As U.S. gasoline prices have remained comfortably below the $3 mark for a full two years, it has effectively removed the prior decade’s attention to frequent price spikes from everyday conversation. However, a new form of “pain at the pump” is on the horizon, as it’s now the fuel operators’ turn to deal with the EMV migration rolled out at other retail point of sale outlets in late 2015.
Operators of fuel dispensers were granted the mixed blessing of two additional years to make their payment terminals EMV (chip card) compliant. This extra time reflected the card networks’ recognition of the underlying cost and complexity of the task at hand. Then, in early December, Visa and MasterCard granted gas stations three more years – until 2020 – to complete the process. This marked the first time the networks withdrew an established deadline in the multi-year EMV migration effort.
A Greater Need to Get It Right the First Time
There are several reasons EMV migration is a larger undertaking for fuel operators. Topping the list is cost – each pump contains its own payment terminal, which must be designed to withstand the rain, freezing temperatures, and other harsh outdoor conditions to which typical in-store checkout terminals are not subjected. This means many gas stations, often owned by independent franchisees, must pony up for a dozen or more heavy duty terminals.
Even more vexing, these outdoor pumps are subject to significant government regulation for tax and safety compliance. As a result, it’s not a matter of simply opening up the pump and installing a new terminal as any change of this magnitude likely triggers an overall government inspection. Therefore, getting it right the first time is even more important for gas stations than it was for other retailers as not too many operators would relish having to undergo a second visit from government inspectors that could have been avoided.
Self-Service Requires Simplicity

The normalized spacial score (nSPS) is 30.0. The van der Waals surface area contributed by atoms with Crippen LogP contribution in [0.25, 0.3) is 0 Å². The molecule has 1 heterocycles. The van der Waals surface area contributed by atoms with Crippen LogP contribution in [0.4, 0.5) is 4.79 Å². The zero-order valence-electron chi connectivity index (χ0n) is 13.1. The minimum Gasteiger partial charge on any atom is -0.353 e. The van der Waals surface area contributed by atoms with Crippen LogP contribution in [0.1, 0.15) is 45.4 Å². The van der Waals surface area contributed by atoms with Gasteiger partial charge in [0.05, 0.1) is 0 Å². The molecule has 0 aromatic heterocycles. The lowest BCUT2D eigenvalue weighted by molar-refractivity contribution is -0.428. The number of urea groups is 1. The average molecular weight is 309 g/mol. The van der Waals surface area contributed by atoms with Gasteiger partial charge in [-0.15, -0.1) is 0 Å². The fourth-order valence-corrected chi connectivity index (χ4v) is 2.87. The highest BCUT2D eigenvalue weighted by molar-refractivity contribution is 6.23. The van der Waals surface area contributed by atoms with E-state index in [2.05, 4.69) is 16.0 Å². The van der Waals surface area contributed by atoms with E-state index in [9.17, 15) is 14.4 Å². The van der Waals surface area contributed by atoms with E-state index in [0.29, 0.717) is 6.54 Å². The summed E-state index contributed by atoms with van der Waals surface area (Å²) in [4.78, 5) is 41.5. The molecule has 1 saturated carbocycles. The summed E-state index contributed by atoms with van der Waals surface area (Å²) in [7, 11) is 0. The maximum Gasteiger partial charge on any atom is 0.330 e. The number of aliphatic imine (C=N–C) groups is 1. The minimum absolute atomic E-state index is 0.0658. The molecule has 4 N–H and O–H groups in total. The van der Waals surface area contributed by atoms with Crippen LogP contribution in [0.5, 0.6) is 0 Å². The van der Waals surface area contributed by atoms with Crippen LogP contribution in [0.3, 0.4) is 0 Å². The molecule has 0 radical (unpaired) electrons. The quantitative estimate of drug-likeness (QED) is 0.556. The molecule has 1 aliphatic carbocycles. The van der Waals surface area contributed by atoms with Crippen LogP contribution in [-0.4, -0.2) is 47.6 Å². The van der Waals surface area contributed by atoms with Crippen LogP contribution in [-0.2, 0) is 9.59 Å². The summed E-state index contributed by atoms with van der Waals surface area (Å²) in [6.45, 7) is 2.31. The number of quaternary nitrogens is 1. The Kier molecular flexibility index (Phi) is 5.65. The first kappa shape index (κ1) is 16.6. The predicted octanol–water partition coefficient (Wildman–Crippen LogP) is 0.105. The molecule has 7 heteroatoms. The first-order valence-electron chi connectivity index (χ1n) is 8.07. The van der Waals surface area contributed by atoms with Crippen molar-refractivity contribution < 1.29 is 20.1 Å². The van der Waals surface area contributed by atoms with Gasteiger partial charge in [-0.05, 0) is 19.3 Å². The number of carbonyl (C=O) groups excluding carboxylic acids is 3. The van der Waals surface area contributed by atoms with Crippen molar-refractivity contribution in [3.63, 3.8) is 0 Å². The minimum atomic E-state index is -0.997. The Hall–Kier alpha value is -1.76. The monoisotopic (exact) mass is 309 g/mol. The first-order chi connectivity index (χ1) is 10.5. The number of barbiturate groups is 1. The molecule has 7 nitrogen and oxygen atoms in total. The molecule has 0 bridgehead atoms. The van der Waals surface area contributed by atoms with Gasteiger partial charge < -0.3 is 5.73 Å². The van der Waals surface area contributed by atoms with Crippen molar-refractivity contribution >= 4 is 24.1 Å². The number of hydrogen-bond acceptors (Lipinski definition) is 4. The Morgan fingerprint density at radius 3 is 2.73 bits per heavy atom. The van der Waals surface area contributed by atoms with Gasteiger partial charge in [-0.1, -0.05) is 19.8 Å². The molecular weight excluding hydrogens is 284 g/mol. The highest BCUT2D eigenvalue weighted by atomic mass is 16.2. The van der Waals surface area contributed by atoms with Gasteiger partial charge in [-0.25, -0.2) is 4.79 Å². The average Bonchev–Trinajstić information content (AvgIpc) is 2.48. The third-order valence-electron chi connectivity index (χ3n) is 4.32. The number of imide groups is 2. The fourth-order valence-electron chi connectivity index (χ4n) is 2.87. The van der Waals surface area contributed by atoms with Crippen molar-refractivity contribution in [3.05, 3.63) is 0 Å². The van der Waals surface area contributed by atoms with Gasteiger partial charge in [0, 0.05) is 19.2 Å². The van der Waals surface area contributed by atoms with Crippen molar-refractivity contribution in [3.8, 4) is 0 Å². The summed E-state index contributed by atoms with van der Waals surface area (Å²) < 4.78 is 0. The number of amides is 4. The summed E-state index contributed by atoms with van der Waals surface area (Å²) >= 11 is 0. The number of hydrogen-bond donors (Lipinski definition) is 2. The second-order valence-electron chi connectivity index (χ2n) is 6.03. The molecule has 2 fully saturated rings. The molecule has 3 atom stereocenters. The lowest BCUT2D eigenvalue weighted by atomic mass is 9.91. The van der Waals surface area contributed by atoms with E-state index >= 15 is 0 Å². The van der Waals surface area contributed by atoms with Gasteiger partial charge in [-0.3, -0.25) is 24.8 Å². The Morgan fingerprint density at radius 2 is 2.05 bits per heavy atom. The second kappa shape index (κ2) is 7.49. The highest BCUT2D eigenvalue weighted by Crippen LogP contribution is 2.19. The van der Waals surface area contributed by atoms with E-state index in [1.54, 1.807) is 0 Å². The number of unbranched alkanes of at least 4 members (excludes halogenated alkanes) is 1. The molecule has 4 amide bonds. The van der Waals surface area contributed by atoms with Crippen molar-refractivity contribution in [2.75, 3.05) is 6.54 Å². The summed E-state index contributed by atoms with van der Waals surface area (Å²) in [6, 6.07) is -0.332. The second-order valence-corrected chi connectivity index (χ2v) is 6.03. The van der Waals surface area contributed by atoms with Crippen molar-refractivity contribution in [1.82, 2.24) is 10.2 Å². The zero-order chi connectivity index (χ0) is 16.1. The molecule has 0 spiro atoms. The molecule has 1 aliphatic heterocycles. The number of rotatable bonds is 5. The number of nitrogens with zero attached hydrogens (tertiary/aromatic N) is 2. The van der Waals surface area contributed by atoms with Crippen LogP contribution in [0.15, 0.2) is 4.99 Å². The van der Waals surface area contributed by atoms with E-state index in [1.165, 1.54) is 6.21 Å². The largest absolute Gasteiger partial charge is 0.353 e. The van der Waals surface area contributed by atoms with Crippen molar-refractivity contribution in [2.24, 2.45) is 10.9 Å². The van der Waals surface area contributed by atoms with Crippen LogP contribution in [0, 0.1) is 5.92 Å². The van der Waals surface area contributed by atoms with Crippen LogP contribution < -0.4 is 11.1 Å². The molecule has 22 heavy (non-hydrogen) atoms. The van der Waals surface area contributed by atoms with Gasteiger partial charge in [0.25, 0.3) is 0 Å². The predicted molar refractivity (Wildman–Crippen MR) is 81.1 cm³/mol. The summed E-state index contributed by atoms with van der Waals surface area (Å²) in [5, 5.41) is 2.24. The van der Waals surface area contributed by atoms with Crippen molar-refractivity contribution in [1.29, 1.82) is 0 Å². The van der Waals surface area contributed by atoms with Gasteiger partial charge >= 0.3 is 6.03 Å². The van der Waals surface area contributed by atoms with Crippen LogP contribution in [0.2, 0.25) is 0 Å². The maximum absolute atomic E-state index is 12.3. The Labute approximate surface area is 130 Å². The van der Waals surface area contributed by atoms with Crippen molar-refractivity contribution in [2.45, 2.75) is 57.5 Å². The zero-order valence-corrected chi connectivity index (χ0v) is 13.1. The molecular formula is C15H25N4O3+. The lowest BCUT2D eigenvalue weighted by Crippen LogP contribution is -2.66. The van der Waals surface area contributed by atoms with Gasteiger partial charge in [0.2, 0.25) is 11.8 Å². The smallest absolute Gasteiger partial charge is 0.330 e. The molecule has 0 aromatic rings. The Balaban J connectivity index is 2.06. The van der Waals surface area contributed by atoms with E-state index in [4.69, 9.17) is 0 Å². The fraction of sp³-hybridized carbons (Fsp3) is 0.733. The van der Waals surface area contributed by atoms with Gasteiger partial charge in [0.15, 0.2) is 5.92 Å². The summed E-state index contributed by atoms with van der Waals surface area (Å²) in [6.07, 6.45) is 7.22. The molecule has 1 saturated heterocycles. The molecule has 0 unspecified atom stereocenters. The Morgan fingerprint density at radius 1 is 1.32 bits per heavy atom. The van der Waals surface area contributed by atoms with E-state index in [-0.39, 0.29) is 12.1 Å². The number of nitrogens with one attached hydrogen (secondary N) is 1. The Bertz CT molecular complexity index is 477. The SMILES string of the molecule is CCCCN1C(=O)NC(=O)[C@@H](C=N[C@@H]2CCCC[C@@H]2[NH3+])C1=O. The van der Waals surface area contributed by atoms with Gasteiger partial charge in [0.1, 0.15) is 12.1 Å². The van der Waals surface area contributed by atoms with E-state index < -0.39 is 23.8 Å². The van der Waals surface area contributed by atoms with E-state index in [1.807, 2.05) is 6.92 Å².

On the plus side, fuel operators have the benefit of consumers already being familiar with chip card processes. The consumer experience will be most similar to that found at EMV-enabled ATMs, where MasterCard’s liability shift took effect in October 2016. Like ATMs, most fuel pump terminals are unattended and therefore must be highly intuitive and essentially fool-proof. As an example, many terminals now require cards to be removed before fuel will begin to flow – a safeguard against forgotten cards, similar to some EMV-enabled ATMs not dispensing cash until the card is reclaimed. Visa’s ATM liability shift is October 2017; consequently, a 2020fuel pump transition may be ideal in capitalizing on greater process awareness.
Benefits Extend Beyond Fuel Pumps
Fuel pumps occupy a complicated role in the payments ecosystem. They have long served as a test pad for fraudsters, who can stand unnoticed at these terminals and quickly rifle through a stack of stolen cards, discarding the rejected ones while pocketing the live cards for later illicit transactions. In that sense, they serve as a gateway to future fraud – sometimes at the gas station itself, more often at other retail outlets. Since fraudsters love to attack the “soft underbelly,” plugging this hole will be a big win for card security overall.
The pay-at-the-pump EMV migration will be a big deal, and it will only become a bigger headache if put off until the 2020 “deadline.” Even then there is no requirement to be EMV compliant; responsibility for fraud after that date shifts to the fuel operator. In addition to the expense burden; however, the last remaining non-compliant gas stations also face the specter of becoming magnets for fraudsters trolling for the “weak link in the chain” terminals. With gas stations increasingly becoming the last non-compliant “kids on the block,” this effect will almost certainly take hold earlier than 2020.
Unfortunately, most operators are likely to treat their new October 2020 liability shift deadline the same way they did the original 2017 one – returning to more pressing daily concerns and procrastinating until the new deadline is upon them. Delaying the inevitable only increases the pain however, and there are reasons to believe that those waiting until 2020 to take action will regret their decision.
Given the cost and added layer of regulation governing fuel pumps as well as some of the pain being felt in other parts of the industry by those of are not yet EMV compliant, maybe – just maybe – I’ll be wrong.